Saturday, March 31, 2018

Stay here

I stood on the altar, wrapped in a veil of incense,  facing God made flesh in a church grown dark.  Flames flickered and people slowly gathered from the corners of the church. A procession formed, as the choir sang Tantum Ergo.  As the last light vanished down the center aisle, I led the way off the altar.

The cloud of unknowing. The cloud moving at night through the desert.  The puffs of smoke floating up before me to briefly flare in the light pouring out from the vestibule, and part before me. The measured pace of the music and the presider behind me, Christ's body cradled in his hands, guarded by this incense which surrounds us.

We reach the altar, passing through the silent crowd.  The presider incenses the altar and the blessed Sacrament. He kneels, and without thinking, I fall to one knee.

The choir shifts to a Taize refrain, "Stay with me, remain here with me, watch and pray, watch and pray." I'm thinking of Tom, of staying with him through the early hours of a Holy Thursday; of those who stayed with me; of staying with my mother in her last moments.  I hear the call stay with each other, to remain present to the person we really don't want to listen to, to the person who talks over and over us, to the ones who make us uncomfortable, or frighten us.  Stay here, with me.  Remain here with me. The music ebbs and flows around us. The church itself seems to breathe. Stay. Here.

This is surely liturgy as summit, we have gathered and done what we were asked to do with serene grace, with incense and music, and beauty all around. But this is also liturgy as the font of holiness, as discipline, as training ground.  Kneel here, so that you might know how to kneel before Christ in less recognizable or acceptable guises. Let your feet be washed, that you might know how to accept help, not just give it.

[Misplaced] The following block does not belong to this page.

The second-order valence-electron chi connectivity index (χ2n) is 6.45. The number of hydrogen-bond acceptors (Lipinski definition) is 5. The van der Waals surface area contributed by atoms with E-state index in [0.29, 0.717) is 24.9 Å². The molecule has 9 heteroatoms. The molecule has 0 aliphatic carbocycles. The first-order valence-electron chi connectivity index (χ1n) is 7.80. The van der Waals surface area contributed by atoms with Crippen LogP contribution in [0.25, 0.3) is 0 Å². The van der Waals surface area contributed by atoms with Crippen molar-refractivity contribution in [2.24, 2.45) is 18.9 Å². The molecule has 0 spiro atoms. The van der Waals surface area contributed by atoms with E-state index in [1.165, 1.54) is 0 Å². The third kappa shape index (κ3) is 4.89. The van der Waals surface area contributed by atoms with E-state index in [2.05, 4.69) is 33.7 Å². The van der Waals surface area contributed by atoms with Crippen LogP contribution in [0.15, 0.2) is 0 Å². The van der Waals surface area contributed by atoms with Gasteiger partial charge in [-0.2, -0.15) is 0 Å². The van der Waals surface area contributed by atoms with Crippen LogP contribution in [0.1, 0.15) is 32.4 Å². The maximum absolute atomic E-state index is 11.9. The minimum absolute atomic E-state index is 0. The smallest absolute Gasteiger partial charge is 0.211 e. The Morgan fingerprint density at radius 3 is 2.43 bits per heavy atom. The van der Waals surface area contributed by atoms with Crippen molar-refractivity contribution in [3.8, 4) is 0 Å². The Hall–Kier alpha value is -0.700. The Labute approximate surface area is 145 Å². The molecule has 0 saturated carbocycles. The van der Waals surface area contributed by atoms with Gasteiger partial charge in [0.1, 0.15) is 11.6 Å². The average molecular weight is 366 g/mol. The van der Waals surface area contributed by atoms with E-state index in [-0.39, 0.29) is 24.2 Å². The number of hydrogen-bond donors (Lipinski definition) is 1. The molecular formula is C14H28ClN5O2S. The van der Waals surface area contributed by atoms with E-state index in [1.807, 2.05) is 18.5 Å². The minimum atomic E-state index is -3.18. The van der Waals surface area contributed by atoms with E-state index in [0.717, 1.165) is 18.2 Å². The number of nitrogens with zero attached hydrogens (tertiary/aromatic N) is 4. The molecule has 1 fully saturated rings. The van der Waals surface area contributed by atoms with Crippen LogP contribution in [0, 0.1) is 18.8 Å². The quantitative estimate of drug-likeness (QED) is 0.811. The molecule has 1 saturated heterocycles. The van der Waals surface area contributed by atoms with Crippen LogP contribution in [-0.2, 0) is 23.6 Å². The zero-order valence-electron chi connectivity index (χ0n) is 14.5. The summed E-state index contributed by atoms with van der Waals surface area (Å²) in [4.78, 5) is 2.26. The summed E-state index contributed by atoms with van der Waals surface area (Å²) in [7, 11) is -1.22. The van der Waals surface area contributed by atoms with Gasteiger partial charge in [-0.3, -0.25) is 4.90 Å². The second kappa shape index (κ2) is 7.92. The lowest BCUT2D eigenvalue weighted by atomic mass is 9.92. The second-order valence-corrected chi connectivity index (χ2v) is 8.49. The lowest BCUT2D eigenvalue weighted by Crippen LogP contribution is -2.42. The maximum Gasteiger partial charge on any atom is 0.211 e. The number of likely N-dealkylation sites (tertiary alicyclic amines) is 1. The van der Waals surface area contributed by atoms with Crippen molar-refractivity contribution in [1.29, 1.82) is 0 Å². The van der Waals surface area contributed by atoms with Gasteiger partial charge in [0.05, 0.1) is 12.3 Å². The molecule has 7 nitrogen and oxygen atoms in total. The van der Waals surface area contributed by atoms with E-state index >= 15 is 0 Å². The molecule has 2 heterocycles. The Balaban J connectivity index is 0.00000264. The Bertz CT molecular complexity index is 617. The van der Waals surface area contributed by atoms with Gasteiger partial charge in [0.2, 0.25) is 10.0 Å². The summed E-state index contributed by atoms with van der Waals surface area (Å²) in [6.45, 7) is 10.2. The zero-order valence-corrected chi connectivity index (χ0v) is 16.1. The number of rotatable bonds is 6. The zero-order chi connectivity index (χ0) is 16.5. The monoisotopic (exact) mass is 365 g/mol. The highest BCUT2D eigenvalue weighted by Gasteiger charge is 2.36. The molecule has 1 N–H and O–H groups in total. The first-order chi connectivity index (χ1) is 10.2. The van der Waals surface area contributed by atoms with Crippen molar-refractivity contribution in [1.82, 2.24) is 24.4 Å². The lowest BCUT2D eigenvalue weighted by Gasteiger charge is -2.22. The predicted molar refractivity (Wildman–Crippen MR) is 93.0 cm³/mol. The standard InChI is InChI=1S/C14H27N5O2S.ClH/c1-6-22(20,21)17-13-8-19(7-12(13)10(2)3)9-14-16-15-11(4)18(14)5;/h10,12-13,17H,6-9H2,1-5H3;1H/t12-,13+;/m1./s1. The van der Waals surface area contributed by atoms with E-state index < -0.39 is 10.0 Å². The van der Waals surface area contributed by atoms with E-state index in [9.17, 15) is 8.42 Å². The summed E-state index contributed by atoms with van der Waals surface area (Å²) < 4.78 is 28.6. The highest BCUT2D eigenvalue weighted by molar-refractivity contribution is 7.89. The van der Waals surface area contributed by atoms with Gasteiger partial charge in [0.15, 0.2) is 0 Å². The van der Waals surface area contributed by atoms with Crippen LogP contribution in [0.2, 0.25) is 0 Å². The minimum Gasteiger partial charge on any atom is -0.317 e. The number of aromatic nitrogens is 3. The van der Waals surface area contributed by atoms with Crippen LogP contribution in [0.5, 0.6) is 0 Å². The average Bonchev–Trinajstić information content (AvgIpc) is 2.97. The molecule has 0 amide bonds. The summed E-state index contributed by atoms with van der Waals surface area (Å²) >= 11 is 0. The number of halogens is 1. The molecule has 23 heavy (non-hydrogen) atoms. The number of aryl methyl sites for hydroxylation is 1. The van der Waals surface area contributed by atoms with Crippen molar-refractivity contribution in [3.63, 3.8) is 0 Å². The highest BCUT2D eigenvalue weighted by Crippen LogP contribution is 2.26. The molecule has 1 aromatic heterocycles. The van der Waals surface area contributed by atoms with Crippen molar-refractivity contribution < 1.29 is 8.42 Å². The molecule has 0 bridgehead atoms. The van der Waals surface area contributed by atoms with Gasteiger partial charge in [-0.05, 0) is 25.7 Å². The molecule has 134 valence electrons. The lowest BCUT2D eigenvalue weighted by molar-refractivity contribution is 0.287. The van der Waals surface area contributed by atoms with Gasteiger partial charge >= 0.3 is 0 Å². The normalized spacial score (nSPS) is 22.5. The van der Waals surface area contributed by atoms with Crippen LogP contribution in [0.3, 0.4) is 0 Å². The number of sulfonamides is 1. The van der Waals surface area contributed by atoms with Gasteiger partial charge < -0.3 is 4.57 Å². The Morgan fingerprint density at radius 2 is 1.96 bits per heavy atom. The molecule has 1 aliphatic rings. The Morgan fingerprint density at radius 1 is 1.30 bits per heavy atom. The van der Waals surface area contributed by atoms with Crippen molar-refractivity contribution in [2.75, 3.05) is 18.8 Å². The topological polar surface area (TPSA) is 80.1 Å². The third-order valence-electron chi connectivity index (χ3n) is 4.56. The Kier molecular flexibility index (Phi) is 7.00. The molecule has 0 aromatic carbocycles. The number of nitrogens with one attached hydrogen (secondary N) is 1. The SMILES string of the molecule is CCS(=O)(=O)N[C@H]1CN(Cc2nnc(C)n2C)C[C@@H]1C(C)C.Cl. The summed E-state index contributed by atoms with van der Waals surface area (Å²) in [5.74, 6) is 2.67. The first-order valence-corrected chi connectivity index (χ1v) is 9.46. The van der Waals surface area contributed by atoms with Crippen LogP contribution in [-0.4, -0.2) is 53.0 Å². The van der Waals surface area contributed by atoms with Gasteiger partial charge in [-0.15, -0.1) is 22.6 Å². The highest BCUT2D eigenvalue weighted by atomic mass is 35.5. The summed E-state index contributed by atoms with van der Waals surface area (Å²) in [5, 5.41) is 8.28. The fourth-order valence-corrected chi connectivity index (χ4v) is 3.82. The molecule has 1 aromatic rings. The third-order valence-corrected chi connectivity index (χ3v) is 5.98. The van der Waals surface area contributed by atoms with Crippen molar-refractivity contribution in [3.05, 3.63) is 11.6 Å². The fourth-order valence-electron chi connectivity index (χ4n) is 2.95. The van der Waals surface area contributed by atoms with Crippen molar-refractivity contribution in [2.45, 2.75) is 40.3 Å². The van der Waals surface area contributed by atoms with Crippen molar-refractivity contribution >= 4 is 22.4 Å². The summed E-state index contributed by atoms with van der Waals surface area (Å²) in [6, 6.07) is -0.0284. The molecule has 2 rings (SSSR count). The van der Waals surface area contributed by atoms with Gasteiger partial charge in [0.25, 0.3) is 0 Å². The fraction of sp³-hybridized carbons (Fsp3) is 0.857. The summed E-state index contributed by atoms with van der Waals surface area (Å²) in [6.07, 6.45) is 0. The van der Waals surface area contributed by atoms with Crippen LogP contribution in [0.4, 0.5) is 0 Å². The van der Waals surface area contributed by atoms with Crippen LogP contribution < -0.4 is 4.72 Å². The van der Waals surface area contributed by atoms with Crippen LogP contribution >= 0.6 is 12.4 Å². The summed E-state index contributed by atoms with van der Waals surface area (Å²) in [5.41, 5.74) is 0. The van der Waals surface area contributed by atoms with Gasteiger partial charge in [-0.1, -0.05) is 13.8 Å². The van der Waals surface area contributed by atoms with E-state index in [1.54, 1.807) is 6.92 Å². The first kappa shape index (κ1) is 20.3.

Fr. John leans over and murmurs, "Can you get up?"  My kneeling had not been in the plan, as we weren't sure my ankle would let me get up again without help.  But prayer is sometimes entirely in the body, and in this case it surely was, all those years of praying on my knees in front of the tabernacle and my body decided before my conscious mind had time to weigh in.  "Yes," I assured him. And gratefully, I had no trouble getting up.

The church gradually emptied, I headed out to the parking lot to go home and change and re-splint my ankle before returning for Compline at 10:30.  I get outside to find cars jamming the parking lot, caught in a tangle with traffic from the grocery store across the street and couldn't help but hum...stay with me.

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